Howard University’s commitment to find innovative and effective approaches to the study of those diseases which disproportionately affect minority populations requires the utilization of molecular structural and imaging resources.The Howard University College of Medicine has ongoing activities in the areas of molecular structure and biomedical imaging that include molecular computations, bioinformatics, structural NMR, and imaging analyses. The current RCMI program builds on these resources by
1) expanding the molecular computations laboratory to include resource support for bioinformatics research and computational quantum chemistry in addition to molecular modeling and dynamics, and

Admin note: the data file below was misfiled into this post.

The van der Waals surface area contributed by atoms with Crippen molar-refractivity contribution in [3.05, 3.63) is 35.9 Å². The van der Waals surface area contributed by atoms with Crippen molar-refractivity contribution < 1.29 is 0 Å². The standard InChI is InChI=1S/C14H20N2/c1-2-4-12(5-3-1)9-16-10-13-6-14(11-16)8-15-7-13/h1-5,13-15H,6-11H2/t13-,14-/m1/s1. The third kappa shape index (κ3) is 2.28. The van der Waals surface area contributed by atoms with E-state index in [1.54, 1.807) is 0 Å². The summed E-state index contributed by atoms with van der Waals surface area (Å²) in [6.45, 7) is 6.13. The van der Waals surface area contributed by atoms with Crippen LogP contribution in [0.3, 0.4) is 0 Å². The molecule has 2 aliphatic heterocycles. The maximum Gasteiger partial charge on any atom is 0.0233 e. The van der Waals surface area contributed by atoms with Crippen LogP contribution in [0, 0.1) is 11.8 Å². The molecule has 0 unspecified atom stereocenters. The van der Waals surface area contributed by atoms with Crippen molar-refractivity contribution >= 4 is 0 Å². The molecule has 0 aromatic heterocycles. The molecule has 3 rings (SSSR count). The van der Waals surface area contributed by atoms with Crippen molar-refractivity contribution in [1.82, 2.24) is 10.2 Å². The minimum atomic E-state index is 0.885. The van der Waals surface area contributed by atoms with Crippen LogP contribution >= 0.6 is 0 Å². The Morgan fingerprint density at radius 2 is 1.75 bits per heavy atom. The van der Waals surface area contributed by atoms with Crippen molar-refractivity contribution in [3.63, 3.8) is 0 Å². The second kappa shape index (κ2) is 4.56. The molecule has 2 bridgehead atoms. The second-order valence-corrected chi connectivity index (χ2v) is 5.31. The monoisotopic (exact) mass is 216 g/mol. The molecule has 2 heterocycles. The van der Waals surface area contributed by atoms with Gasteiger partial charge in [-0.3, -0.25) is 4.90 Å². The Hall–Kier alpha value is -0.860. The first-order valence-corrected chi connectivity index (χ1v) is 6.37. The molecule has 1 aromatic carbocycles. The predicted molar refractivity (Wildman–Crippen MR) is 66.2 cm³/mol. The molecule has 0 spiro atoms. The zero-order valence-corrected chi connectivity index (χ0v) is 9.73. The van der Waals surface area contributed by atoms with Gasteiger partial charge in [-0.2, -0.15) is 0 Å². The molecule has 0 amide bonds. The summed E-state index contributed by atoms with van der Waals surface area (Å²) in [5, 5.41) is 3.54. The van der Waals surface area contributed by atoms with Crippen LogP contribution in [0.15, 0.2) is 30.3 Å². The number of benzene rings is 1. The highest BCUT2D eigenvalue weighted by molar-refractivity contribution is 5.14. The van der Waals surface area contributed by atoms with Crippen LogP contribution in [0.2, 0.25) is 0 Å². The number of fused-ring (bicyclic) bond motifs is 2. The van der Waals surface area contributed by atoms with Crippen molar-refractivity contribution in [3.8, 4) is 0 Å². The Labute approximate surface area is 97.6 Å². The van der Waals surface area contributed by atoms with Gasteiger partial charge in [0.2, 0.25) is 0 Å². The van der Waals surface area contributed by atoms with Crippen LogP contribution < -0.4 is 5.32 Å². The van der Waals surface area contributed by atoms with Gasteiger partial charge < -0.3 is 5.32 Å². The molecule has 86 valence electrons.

2) combining existing NMR structural and imaging laboratories into a unified biomedical NMR facility with increased capacity to provide support for imaging and structural studies.
The bioimaging capabilities complement the molecular structure resources by providing in situ perspectives on biomolecules of interest. Most of the molecular structure activities at Howard are centered on gene and protein sequence analyses (bioinformatics), molecular structure determination and analyses (structural NMR, molecular modeling and dynamics), and small molecule structure analysis (computational quantum chemistry). The small molecule capability is important in providing an understanding of the monomeric components of macromolecules and in the design of small molecule ligands that interact in a predictable manner with macromolecular structures.
The capabilities of these facilities provide Howard University scientists with focused and strategic resources to support their research efforts. The resources of each core laboratory are used to support several investigator-initiated projects.